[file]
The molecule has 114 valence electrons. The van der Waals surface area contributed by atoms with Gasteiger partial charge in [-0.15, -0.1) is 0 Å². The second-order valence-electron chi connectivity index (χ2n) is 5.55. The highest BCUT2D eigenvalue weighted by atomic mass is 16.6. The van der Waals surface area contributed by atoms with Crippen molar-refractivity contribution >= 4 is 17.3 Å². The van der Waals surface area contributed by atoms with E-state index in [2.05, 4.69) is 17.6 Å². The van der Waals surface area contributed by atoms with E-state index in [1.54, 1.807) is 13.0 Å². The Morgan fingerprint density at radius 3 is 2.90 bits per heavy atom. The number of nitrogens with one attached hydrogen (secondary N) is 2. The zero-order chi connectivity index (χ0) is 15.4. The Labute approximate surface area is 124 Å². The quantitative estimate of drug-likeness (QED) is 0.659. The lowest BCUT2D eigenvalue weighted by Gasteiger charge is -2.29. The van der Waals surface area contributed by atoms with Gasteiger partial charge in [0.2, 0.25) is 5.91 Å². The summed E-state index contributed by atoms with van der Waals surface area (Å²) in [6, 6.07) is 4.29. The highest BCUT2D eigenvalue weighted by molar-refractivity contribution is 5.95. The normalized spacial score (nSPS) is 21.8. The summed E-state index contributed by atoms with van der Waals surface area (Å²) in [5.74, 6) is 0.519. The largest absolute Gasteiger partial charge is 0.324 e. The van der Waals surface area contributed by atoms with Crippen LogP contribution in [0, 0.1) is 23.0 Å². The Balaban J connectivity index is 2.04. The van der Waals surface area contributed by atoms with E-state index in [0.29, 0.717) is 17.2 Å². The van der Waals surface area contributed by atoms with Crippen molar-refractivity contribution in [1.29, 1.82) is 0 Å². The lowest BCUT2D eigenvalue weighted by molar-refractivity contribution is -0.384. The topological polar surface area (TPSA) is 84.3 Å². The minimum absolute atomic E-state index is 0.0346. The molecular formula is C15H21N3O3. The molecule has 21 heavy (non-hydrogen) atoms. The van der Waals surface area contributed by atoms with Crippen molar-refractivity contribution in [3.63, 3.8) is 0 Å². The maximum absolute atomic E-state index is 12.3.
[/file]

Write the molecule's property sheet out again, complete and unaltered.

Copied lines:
The molecule has 114 valence electrons. The van der Waals surface area contributed by atoms with Gasteiger partial charge in [-0.15, -0.1) is 0 Å². The second-order valence-electron chi connectivity index (χ2n) is 5.55. The highest BCUT2D eigenvalue weighted by atomic mass is 16.6. The van der Waals surface area contributed by atoms with Crippen molar-refractivity contribution >= 4 is 17.3 Å². The van der Waals surface area contributed by atoms with E-state index in [2.05, 4.69) is 17.6 Å². The van der Waals surface area contributed by atoms with E-state index in [1.54, 1.807) is 13.0 Å². The Morgan fingerprint density at radius 3 is 2.90 bits per heavy atom. The number of nitrogens with one attached hydrogen (secondary N) is 2. The zero-order chi connectivity index (χ0) is 15.4. The Labute approximate surface area is 124 Å². The quantitative estimate of drug-likeness (QED) is 0.659. The lowest BCUT2D eigenvalue weighted by Gasteiger charge is -2.29. The van der Waals surface area contributed by atoms with Gasteiger partial charge in [0.2, 0.25) is 5.91 Å². The summed E-state index contributed by atoms with van der Waals surface area (Å²) in [6, 6.07) is 4.29. The highest BCUT2D eigenvalue weighted by molar-refractivity contribution is 5.95. The normalized spacial score (nSPS) is 21.8. The summed E-state index contributed by atoms with van der Waals surface area (Å²) in [5.74, 6) is 0.519. The largest absolute Gasteiger partial charge is 0.324 e. The van der Waals surface area contributed by atoms with Crippen LogP contribution in [0, 0.1) is 23.0 Å². The Balaban J connectivity index is 2.04. The van der Waals surface area contributed by atoms with E-state index in [0.29, 0.717) is 17.2 Å². The van der Waals surface area contributed by atoms with Crippen molar-refractivity contribution in [1.29, 1.82) is 0 Å². The lowest BCUT2D eigenvalue weighted by molar-refractivity contribution is -0.384. The topological polar surface area (TPSA) is 84.3 Å². The minimum absolute atomic E-state index is 0.0346. The molecular formula is C15H21N3O3. The molecule has 21 heavy (non-hydrogen) atoms. The van der Waals surface area contributed by atoms with Crippen molar-refractivity contribution in [3.63, 3.8) is 0 Å². The maximum absolute atomic E-state index is 12.3.